A FAMOUS FIRE COMPANY.
The Shiffler Fire Company of Lancaster, Penn., was organized in 1852 by boys ranging in age from fifteen to seventeen years. The first thing in the shape of a carriage owned by them was a small affair built by a man named Smith, son of the colored housekeeper of Thaddeus Stevens, and upon this they carried hydrant hose. An old barn at the foot of Thaddeus Stevens’ lot served as a house, and the boys called their company the Independent. In less than three months after their organization they purchased the “Crab ” Reel from the Washington Hose Company of Philadelphia, the Sun Hose Company generously giving them housing for their carriage. They now changed the name to Fulton, although thy wanted to call it Shiffler, but feared to go on the street* fir subscriptions to an organization bearing a name so repugnant to the Catholic elem nt of this as well as of every other Ameii;an cry at that time.
In 1854 there was a large accession of old r men to the membership, among them Thaddeus Stevens, who was at once elected president and r tained the position to the hour of his death. The older element in the company insisted upon changing the name to Fulton, which they did, and the younger men, becoming indignant, withdrew. In less than six months the Hose Carriage stood in a chicken-coop. In the Spring of 1855 ” the originals ” hauled out the apparatus and called it the Shiffler, and in less than one year from that date the company owned a comfortable hose-house. They continued to prosper and grow in membership an 1 material wealth until in 1868 they bu.lt their present fire-house. In 1871 they received as gifts two very handsome Hose Carriages—-one from the Shiffler, No. 32, and the other from the Spring Garden, No. 36, of Pniladelphia, besides trumpets and other valuables, which those companies had no furtheruSe for when the volunteer system was abolished in Philadelphia. In 1871 they had built for them a third-class Steamer. Since calling themselves the Shiffler Company they have never had any difficulty in maintaining their organization save at one period of the war, when no of their number were volunteer Union soldiers.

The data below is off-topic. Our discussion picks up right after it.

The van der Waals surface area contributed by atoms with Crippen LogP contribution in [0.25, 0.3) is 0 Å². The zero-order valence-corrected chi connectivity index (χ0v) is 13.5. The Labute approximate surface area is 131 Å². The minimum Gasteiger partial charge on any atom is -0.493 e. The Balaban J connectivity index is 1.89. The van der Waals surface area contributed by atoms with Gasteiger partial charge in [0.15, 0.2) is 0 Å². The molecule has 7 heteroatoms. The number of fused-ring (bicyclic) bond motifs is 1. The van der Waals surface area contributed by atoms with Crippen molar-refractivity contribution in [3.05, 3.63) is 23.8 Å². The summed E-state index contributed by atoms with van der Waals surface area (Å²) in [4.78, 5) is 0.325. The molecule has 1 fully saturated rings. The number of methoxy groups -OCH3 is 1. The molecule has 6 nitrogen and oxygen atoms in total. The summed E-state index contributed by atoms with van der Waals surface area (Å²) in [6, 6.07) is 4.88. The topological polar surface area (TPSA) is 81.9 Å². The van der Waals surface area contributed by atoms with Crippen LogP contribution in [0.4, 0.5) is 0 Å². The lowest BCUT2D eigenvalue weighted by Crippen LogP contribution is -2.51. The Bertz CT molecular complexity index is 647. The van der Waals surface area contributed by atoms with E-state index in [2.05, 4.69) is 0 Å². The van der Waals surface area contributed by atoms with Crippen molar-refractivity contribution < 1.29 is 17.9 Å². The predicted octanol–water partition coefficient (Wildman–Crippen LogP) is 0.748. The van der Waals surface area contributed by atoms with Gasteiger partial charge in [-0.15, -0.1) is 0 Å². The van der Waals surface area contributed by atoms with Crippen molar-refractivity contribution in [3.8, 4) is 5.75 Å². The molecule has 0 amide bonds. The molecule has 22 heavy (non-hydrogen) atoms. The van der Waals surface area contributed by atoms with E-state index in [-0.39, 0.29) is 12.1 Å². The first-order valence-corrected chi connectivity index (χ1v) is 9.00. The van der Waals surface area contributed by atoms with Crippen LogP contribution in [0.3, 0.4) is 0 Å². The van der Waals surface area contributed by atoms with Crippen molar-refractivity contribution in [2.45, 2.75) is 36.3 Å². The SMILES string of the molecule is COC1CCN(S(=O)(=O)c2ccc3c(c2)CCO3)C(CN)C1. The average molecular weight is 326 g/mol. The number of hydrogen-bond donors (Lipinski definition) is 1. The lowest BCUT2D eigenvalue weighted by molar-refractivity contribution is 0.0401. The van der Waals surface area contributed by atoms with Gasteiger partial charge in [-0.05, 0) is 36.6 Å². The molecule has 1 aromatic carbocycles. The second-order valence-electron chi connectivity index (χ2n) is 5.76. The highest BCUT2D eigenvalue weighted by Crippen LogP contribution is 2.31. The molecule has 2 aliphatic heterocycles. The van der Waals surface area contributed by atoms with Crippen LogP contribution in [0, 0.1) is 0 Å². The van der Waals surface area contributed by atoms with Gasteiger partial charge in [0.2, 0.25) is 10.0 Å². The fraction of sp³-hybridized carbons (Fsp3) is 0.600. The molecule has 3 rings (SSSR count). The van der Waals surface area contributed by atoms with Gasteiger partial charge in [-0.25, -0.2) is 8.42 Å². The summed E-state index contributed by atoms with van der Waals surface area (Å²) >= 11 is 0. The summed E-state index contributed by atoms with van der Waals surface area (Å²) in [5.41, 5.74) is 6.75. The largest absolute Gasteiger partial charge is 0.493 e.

Upon the death of Mr. Stevens, Hon. O. J. Dickey, who also became the successor of the old commoner in Congress, became Pres’dent, retaining the office until his death, when George M. Franklin, a member of the Lancaster Bar, became President, and so remains to-day.